Understanding existing PyObjC examples


This tutorial is aimed primarily at people with little or no background in Objective-C and Cocoa, and it will help you to understand PyObjC programs written by other people, such as the examples included with the distribution. This document is actually not a true tutorial: you do not get to build anything, only read and examine things.

It is strongly suggested that you first do the Creating your first PyObjC application tutorial to get some hands-on experience with PyObjC, Cocoa and especially Interface Builder.


If you have used another GUI toolkit in the past it is essential that you understand that Cocoa is different. For this once this isn’t marketing-speak: Cocoa is inherently different from common toolkits such as Tk, wxWindows, Carbon, MFC, etc. Apple’s documentation explains this, but such introductory text is often skipped. It is a good idea to refer back to The Core App Design after reading this section. If you want, you can write code that does not follow the Model-View-Controller paradigm, but you would be on your own. Cocoa and Interface Builder are designed to suit this model.

Cocoa is built on the Model-View-Controller paradigm (MVC). What this means is that the application code should be split into three parts:

  • The Model is the storage of and operations on the data. The model could be as complicated as a large database, or as simple as a currency conversion function that only knows how to multiply two floating point numbers, as in the Currency Converter application built in the first tutorial.

  • The View is what the user sees and interacts with on-screen.

  • The Controller is the glue that binds the Model and the View together. In the Currency Converter tutorial it is the callback that is triggered when the user presses the “Convert” button, which gets the data from the “amount” and “rate” fields of the View, passes them to the Model for computation and sends the result back to the View.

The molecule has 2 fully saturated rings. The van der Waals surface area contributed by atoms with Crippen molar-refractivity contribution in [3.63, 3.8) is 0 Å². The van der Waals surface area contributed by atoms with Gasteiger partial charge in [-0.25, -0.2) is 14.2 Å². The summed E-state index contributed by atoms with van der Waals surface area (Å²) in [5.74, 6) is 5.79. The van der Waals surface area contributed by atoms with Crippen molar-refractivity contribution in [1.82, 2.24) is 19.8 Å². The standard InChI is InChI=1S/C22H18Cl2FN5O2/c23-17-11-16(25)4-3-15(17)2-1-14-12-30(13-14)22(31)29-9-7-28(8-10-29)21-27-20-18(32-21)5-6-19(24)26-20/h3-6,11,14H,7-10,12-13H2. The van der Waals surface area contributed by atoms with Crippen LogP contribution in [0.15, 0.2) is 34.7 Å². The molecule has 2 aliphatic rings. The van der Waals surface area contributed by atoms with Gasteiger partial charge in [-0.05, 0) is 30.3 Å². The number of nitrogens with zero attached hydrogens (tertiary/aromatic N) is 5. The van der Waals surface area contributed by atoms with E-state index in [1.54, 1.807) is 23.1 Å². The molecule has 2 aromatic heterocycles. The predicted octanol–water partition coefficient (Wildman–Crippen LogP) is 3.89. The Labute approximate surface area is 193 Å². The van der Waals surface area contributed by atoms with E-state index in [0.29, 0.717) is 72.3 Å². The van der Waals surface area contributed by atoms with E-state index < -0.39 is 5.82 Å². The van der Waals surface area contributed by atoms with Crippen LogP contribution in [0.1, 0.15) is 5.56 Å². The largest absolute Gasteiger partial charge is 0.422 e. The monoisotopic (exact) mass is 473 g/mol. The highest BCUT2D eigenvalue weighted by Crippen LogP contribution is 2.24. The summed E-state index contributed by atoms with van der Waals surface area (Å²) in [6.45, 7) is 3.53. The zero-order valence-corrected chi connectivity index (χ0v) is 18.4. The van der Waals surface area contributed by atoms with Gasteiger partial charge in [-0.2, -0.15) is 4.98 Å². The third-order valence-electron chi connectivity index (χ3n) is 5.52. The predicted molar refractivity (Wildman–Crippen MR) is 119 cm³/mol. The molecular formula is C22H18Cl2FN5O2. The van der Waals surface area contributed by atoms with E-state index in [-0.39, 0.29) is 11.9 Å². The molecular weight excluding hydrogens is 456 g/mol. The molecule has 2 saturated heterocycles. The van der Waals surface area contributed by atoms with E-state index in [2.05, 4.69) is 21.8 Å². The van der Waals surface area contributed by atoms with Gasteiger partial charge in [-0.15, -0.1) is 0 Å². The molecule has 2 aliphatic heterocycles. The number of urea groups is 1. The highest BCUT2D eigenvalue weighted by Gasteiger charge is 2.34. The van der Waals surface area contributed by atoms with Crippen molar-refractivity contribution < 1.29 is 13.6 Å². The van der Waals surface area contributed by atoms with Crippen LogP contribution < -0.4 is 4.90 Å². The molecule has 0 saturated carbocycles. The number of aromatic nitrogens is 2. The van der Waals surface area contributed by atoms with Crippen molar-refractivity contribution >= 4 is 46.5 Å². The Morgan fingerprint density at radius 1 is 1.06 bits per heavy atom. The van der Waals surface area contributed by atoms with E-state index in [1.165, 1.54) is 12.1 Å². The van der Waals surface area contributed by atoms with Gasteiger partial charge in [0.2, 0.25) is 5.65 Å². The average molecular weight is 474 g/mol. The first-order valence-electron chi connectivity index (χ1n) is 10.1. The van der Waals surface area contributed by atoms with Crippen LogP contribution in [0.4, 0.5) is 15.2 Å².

To summarize: the Model knows nothing about the user, the View knows nothing about the data and operations, and the Controller only knows how to relate the Model and the View. For really tiny applications, such as the currency converter, it may be tempting to do away with the Model and simply put that code in the Controller. You probably shouldn’t do this, as it can make your code harder to read since it will be a mix of algorithms and glue code, however there is no technical limitation that prevents you from doing this. If you do combine the functionality of the model and controller, it is customary to name it as if it represented the document (without “Controller”). Note that the MVC paradigm is not specific to Cocoa and can be used with almost any GUI toolkit, but Cocoa is explicitly designed for this paradigm.

You should have an MVC trio for every distinct unit of information in your program. In case of a simple dialog-style application such as Currency Converter you will have one such trio. Most applications, however, will have at least two: one for the application itself and one for the “documents” the application handles. These may be real documents (i.e. files), but a document can be more abstract. For example, if your application does scientific simulations that run in separate windows, each simulation could be a document.

The NIB file

Cocoa and Interface Builder strongly encourage you to use a NIB file per MVC trio. You should follow this encouragement unless you are sure that you know what you are doing.

This brings us to the second big difference between Cocoa and other GUI toolkits: almost all of the boilerplate code is replaced by the NIB. The source of Cocoa programs that do little work, especially example programs, will typically be much shorter than the equivalent with other toolkits.

The NIB file is not a description of dialogs and menus and buttons, as you would get out of interface-builders for other toolkits. A NIB file is more: it contains a archived object graph that represents the GUI, conceptually similar to a pickle in Python. You tell Interface Builder about all the relevant classes in your application, the instances you want to create from those classes, and how the classes should connect to each other. Interface Builder the actually instantiates the classes, makes all the connections and at that point freezes and stores the whole lot.

Unarchival of a NIB happens in two phases. The objects are restored using the NSCoding protocol (initWithCoder: is similar to __setstate__ of Python’s pickle protocol), and then each object is sent an awakeFromNib: message so that they may do any initialization that depends on a fully restored object graph (pickle does not have this functionality built-in).

The section above explains a lot of the strangeness in AppKit-based PyObjC applications:

  • Windows and dialogs are typically not explicitly created, because they were instantiated by the NIB.

  • Initialization is not always done in __init__ or equivalent, because the object graph may not be completely unarchived until the first awakeFromNib: is called.

  • Attributes that reference other objects are not typically set explicitly, but are done by the NIB file during unarchival.